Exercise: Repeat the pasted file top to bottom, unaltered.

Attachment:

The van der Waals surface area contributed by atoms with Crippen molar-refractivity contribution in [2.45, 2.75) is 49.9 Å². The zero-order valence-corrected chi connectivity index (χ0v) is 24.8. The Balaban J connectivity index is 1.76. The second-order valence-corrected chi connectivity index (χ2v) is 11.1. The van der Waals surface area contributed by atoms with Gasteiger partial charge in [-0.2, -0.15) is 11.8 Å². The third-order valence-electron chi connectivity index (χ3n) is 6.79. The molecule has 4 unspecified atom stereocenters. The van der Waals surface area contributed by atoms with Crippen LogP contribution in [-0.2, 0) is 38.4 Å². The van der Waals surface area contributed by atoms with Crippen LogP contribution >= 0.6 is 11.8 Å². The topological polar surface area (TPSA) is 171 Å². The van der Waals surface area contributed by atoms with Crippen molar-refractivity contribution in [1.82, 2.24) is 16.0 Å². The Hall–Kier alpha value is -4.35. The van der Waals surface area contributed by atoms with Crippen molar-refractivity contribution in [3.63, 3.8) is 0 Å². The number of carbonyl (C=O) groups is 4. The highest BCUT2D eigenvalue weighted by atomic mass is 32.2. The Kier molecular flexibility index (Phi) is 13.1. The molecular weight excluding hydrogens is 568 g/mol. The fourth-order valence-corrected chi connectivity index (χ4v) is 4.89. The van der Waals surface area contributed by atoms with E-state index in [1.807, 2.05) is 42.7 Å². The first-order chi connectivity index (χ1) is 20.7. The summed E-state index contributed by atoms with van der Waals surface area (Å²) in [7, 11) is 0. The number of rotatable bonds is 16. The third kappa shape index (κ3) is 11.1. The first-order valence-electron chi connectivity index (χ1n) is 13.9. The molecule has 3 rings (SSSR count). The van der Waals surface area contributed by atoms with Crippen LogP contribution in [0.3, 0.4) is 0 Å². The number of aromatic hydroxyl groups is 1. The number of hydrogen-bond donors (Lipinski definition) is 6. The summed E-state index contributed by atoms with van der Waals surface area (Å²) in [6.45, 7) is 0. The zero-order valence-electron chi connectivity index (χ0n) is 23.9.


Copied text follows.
The van der Waals surface area contributed by atoms with Crippen molar-refractivity contribution in [2.45, 2.75) is 49.9 Å². The zero-order valence-corrected chi connectivity index (χ0v) is 24.8. The Balaban J connectivity index is 1.76. The second-order valence-corrected chi connectivity index (χ2v) is 11.1. The van der Waals surface area contributed by atoms with Gasteiger partial charge in [-0.2, -0.15) is 11.8 Å². The third-order valence-electron chi connectivity index (χ3n) is 6.79. The molecule has 4 unspecified atom stereocenters. The van der Waals surface area contributed by atoms with Crippen LogP contribution in [-0.2, 0) is 38.4 Å². The van der Waals surface area contributed by atoms with Crippen LogP contribution >= 0.6 is 11.8 Å². The topological polar surface area (TPSA) is 171 Å². The van der Waals surface area contributed by atoms with Crippen molar-refractivity contribution in [1.82, 2.24) is 16.0 Å². The Hall–Kier alpha value is -4.35. The van der Waals surface area contributed by atoms with Crippen molar-refractivity contribution in [3.63, 3.8) is 0 Å². The number of carbonyl (C=O) groups is 4. The highest BCUT2D eigenvalue weighted by atomic mass is 32.2. The Kier molecular flexibility index (Phi) is 13.1. The molecular weight excluding hydrogens is 568 g/mol. The fourth-order valence-corrected chi connectivity index (χ4v) is 4.89. The van der Waals surface area contributed by atoms with E-state index in [1.807, 2.05) is 42.7 Å². The first-order chi connectivity index (χ1) is 20.7. The summed E-state index contributed by atoms with van der Waals surface area (Å²) in [7, 11) is 0. The number of rotatable bonds is 16. The third kappa shape index (κ3) is 11.1. The first-order valence-electron chi connectivity index (χ1n) is 13.9. The molecule has 3 rings (SSSR count). The van der Waals surface area contributed by atoms with Crippen LogP contribution in [0.3, 0.4) is 0 Å². The number of aromatic hydroxyl groups is 1. The number of hydrogen-bond donors (Lipinski definition) is 6. The summed E-state index contributed by atoms with van der Waals surface area (Å²) in [6.45, 7) is 0. The zero-order valence-electron chi connectivity index (χ0n) is 23.9.